By Robert Preidt
WEDNESDAY, Dec. 19, 2018 (HealthDay News) -- People in cars aren't the only ones who benefit from distracted driving laws: Research shows drops in motorcyclist deaths after such legislation is passed.
In the new study, researchers analyzed 2005-2015 data from across the United States and found that motorcyclist death rates in states with moderate to strong bans on drivers' use of cellphones and other handheld devices were as much as 11 percent lower than in states with no bans.
The findings suggest that such bans reduce the number of distracted drivers who hit motorcyclists, the researchers said.
"In the case of motorcycles, these laws seem to be effective," said study co-author Gulcin Gumus. She's an associate professor in health administration at Florida Atlantic University's College of Business.
"While it's not clear that these laws have had an impact on reducing the overall number of traffic fatalities, when we focus specifically on motorcycles, we find that these laws are having a major impact in reducing deaths among motorcycle riders," Gumus said in a university news release.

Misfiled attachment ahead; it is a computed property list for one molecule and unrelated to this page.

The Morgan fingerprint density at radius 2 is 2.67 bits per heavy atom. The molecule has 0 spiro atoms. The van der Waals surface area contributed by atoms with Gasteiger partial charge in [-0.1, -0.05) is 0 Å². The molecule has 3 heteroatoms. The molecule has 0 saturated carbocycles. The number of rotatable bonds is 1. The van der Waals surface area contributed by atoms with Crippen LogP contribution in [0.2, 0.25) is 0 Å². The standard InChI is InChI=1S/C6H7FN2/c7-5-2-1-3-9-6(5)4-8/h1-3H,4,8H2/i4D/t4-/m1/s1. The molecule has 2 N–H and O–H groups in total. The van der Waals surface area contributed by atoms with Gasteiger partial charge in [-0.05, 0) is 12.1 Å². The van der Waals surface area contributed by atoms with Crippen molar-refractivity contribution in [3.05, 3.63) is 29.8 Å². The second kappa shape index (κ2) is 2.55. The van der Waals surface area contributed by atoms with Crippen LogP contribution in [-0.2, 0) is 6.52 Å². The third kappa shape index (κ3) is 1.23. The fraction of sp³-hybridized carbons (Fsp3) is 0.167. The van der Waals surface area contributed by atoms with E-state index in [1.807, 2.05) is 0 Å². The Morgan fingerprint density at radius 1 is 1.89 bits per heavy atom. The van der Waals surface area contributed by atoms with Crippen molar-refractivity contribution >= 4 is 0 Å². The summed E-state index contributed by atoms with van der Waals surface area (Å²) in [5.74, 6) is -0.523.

Overall, traffic death rates in the United States have fallen in recent decades.
"Every day, about nine Americans are killed and more than 1,000 are injured in traffic crashes that involve distracted drivers," said study co-author Michael French. He is a professor of health economics in the health management and policy department at the University of Miami's Business School.
"While our initial goal was to understand whether these laws save lives on the road, the broader application of our findings is even more powerful," French added.
The findings were published recently in the journal Social Science & Medicine.
The U.S. Centers for Disease Control and Prevention has more on distracted driving.
SOURCE: Florida Atlantic University, news release, December 2018
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